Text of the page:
Even as the cop approached him, Dennis Flores kept shooting. He took photo after photo with his digital camera, documenting the plainclothes transit officer’s face.
Moments earlier, Flores says, he and friend Raybblin Vargas, both counselors at W.E.B. Du Bois high school in Brooklyn, had noticed the cop and his partner shoving a handcuffed black teenager face-first into a metal gate alongside the turnstiles in the Kingston-Throop C train station in Crown Heights. Flores fished the Kodak DC3200 from his backpack and from about 10 feet away started snapping.
But soon he and Vargas were snarled in their own tangle with police. Before it was over, they claim, they were unjustly maced, assaulted, and imprisoned. In fact, before they could request it, NYPD Internal Affairs initiated a probe that night. A police spokesperson had little comment last week, saying only, “It’s an active investigation. We take the allegations very seriously.”
As a result of the events that began at about 5:30 p.m. on October 10, Flores is facing criminal charges. But he claims he was merely recording a scene of apparent police abuse and was punished for it. Now he and Vargas are suing the city for violating their constitutional rights, among other claims. Meanwhile they wonder how the camera, with its cache of police images, is faring in NYPD custody. They are also waiting for the city to release the recording of a 911 call Flores placed from a subway pay phone as their troubles began. They say the receiver dangled off the hook throughout the incident and may have picked up key information.
Flores, 27, and Vargas, 30, were escorting two of their students into the Manhattan-bound side of the station when they noticed cops holding the teen, a 19-year-old high school senior named Bryce Sanders.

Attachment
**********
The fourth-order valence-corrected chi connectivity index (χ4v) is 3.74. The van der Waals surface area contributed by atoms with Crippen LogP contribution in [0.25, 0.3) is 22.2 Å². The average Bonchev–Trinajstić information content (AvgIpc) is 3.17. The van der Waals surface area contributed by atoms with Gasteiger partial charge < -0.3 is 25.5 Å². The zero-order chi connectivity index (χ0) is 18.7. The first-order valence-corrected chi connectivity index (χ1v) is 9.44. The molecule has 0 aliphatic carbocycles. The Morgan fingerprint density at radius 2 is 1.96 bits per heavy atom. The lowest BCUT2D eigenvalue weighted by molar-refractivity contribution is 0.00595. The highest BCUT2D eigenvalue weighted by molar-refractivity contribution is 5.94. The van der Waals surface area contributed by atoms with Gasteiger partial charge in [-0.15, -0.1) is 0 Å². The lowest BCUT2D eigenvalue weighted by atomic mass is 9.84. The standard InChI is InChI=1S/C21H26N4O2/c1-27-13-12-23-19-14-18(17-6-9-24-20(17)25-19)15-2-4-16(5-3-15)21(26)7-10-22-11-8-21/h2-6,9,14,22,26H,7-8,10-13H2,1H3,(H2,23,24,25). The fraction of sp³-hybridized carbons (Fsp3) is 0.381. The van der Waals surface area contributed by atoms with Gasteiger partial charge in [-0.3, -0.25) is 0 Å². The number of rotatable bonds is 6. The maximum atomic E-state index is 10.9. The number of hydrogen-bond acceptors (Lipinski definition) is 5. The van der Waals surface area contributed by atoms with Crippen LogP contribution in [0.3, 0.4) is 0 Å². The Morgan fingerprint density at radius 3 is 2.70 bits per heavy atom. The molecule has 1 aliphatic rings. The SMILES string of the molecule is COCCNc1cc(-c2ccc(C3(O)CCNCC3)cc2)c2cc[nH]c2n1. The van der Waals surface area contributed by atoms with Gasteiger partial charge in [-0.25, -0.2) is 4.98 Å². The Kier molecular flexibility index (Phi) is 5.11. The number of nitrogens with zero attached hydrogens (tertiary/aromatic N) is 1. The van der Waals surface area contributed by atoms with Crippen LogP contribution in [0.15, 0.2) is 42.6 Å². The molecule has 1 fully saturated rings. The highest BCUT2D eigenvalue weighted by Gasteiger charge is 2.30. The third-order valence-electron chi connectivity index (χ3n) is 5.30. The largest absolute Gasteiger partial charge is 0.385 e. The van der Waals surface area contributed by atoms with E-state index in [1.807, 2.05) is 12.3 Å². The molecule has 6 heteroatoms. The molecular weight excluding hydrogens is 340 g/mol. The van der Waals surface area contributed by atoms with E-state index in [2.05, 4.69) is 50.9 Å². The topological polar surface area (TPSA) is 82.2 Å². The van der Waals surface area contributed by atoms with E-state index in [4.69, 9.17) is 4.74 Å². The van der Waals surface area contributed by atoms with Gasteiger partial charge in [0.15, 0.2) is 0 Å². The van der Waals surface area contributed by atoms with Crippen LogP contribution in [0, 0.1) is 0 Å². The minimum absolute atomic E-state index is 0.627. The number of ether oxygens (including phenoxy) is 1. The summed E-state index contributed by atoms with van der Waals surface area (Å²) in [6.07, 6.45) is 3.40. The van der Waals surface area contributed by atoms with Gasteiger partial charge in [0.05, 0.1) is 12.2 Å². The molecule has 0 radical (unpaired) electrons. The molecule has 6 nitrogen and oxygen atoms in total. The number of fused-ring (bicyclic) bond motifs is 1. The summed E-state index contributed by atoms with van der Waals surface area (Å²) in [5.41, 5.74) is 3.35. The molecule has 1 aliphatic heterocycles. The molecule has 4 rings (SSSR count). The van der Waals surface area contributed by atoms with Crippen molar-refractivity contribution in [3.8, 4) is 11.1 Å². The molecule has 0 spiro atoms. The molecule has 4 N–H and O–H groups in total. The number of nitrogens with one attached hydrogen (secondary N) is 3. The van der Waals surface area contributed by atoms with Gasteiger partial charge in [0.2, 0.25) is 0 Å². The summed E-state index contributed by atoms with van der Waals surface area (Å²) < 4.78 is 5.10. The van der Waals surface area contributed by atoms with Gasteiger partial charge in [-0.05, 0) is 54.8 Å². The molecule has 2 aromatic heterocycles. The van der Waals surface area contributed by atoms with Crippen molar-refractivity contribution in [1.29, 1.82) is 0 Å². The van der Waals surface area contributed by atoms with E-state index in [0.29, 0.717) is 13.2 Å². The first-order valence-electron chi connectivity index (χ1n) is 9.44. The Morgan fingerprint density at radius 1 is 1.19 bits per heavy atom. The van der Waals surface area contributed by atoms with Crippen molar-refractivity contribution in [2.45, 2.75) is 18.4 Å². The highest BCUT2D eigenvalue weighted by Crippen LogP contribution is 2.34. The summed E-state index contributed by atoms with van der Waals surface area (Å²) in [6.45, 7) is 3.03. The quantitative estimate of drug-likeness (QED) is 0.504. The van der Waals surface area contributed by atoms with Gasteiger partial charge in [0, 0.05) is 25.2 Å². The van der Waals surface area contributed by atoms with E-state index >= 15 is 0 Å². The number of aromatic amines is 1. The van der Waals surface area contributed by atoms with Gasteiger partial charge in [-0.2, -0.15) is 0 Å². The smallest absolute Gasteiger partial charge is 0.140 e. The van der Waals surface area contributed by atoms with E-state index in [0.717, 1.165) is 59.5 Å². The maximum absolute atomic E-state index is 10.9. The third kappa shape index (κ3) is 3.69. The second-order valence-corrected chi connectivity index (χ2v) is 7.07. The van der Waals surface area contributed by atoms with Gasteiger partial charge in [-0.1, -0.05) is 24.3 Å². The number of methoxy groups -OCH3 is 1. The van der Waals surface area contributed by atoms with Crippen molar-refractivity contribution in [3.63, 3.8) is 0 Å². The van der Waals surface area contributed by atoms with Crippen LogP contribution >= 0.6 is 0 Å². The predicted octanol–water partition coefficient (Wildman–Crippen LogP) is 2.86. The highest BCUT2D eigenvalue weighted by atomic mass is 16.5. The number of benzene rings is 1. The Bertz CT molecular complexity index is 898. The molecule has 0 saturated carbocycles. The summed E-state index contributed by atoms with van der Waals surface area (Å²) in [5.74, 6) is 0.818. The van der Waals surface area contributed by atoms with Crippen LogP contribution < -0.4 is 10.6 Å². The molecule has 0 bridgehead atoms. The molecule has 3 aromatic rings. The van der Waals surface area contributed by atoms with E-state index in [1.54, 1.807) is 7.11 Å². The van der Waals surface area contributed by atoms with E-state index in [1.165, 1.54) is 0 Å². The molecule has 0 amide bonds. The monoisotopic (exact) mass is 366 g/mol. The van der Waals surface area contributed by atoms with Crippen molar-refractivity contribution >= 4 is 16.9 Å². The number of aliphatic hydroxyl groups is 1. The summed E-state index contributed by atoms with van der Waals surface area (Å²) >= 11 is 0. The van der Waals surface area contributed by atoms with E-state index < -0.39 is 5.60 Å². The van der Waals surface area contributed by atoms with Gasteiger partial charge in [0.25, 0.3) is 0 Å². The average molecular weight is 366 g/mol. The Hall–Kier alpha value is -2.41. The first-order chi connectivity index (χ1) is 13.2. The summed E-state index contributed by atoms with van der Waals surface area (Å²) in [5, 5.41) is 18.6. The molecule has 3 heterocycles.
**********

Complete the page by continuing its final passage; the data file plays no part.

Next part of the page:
Asked for his account of the evening in a separate interview with the Voice last week, Sanders—who neither attends the counselors’ school nor knew them before that night, and is not presently involved in any related legal action—said that police repeatedly overreacted. He says the cops accused him of using a MetroCard that had been tampered with. (Charges against him were dropped within 24 hours.) A young African American male from Crown Heights, Sanders says he is used to being hassled by police. But that night, he says, they were rough, cuffing his hands behind him and then “throwing” him against the token booth and the metal gate.
When he realized Flores was taking pictures, Sanders was glad. “The guy said, ‘I see what’s going on. I got your back,’ ” he says. “The cop said, ‘Stop taking them f-ing pictures, get out of here.’ ” But Flores’s camera kept flashing. “Then the cops double-cuffed me to the gate,” Sanders says, and headed toward Flores.
But Flores says he didn’t relent. He called out to the rush-hour crowd, “I have two cops who are beating this kid. I’m taking pictures as evidence.”
The criminal complaint against Flores, signed by an officer, Christopher Ballaera, bears out part of the counselors’ story. It reads, “[The] defendant, while taking pictures of police officer, did yell at passengers coming onto the subway that police officers are beating up a young kid and stating in sum and substance: fuck the police, the police are assholes, the police can’t be doing this shit, don’t let them get away with this, enough is enough.” The statement continues, ” . . . when [I] instructed the defendant to step back and walk away that defendant refused to do so.”
An NYPD spokesperson confirmed that Ballaera is one of the officers under investigation but would not confirm the other name the Voice had obtained. Reached by telephone last week at the 33rd Transit District, Ballaera said, “I’m not allowed to comment on anything right now, especially for a newspaper.” When the Voice mentioned the serious allegations being made against him, he said only that he wasn’t aware of them.